Gil Evans was an arranger best known for his work with Miles Davis, particularly the ground-breaking Miles Ahead album. But his influence extends far beyond the mercurial trumpeter. And a decade after his death, it shows no sign of diminishing. On Wednesday (4 Feb), the Barbican's jazz showcase continues with a performance that brings together three carriers of the flame; Maria Schneider, a composer/ arranger who was an assistant to the great man and is gaining a notable reputation of her own through such recordings as Coming About (Enja); David Sanborn, the popular blues-soaked alto saxophonist who used to perform with him; and the Danish Radio Orchestra, perhaps best known for accompanying Davis on Aura.

The same night sees pianist Geoff Keezer begin a four-night stand at the Pizza Express Jazz Club, Dean Street, W1. The last pianist to grace the Jazz Messengers, Keezer is sufficiently highly regarded to have attracted such young stars as saxophonist Joshua Redman and pianist/singer Diana Krall to play on Turn Up The Quiet, his recently released debut Sony CD. On this evidence, Keezer is a calmly assured young talent who embraces a variety of styles.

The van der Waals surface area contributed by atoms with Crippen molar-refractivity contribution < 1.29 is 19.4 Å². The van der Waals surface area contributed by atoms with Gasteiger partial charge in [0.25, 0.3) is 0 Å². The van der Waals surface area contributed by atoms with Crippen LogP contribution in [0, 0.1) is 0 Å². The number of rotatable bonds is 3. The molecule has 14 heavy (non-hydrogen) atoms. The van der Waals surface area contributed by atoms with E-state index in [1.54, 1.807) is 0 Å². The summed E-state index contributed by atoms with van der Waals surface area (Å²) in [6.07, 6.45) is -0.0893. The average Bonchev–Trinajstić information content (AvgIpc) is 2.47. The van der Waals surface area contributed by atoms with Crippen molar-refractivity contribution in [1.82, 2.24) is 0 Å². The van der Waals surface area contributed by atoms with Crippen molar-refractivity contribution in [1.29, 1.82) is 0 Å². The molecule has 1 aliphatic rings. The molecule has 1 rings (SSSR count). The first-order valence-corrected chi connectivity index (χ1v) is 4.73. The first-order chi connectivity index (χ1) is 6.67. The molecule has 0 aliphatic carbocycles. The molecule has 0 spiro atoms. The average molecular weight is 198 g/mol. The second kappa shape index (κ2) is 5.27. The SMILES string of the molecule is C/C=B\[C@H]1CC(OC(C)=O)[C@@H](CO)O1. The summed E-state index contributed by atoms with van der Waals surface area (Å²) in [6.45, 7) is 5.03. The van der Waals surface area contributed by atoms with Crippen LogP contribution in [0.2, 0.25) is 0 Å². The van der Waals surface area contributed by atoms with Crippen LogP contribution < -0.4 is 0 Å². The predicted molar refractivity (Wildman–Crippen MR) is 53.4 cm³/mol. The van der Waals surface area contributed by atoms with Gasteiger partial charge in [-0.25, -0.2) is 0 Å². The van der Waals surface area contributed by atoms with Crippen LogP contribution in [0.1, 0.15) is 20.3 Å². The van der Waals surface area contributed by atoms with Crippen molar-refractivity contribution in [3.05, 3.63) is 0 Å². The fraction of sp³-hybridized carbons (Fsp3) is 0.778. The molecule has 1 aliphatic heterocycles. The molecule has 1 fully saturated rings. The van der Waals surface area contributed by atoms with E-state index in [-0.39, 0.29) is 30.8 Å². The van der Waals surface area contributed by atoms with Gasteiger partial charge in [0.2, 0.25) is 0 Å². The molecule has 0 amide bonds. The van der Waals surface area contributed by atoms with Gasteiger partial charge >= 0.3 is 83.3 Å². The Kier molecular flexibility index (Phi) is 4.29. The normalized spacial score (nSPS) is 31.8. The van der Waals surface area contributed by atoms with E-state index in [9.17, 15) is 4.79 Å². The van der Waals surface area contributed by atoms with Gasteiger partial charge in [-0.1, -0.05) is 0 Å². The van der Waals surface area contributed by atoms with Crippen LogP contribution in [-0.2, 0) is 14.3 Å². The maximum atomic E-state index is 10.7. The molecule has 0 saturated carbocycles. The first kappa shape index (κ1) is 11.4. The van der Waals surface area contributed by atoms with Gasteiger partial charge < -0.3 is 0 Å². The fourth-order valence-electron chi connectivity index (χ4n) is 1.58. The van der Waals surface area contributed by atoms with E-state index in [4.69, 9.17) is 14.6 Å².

Even more difficult to pin down was Mississippi John Hurt. A mesmerising guitarist and a vocalist of quiet power, he made his recording debut in 1928 and then disappeared before being "rediscovered" in the 1960s folk boom. Now, more than 30 years after his death, Rounder Records has released Legend, a typically wide-ranging collection that more than ever blurs the distinctions between blues, folk and country.

Onc of Hurt's favourite songs, the traditional "Stack-O-Lee", also shows up - under the alternative title "Staggerlee" - on Tennessee R&B Live (Appaloosa) by Roscoe Shelton, Earl Gaines and Clifford Curry, three old blues-soul stagers from the golden days of Excello. Though somewhat patchy, in the way that many live recordings are, it still provides glimpses of this variant on the R'n'B style usually associated with Tennessee through the Memphis label Stax.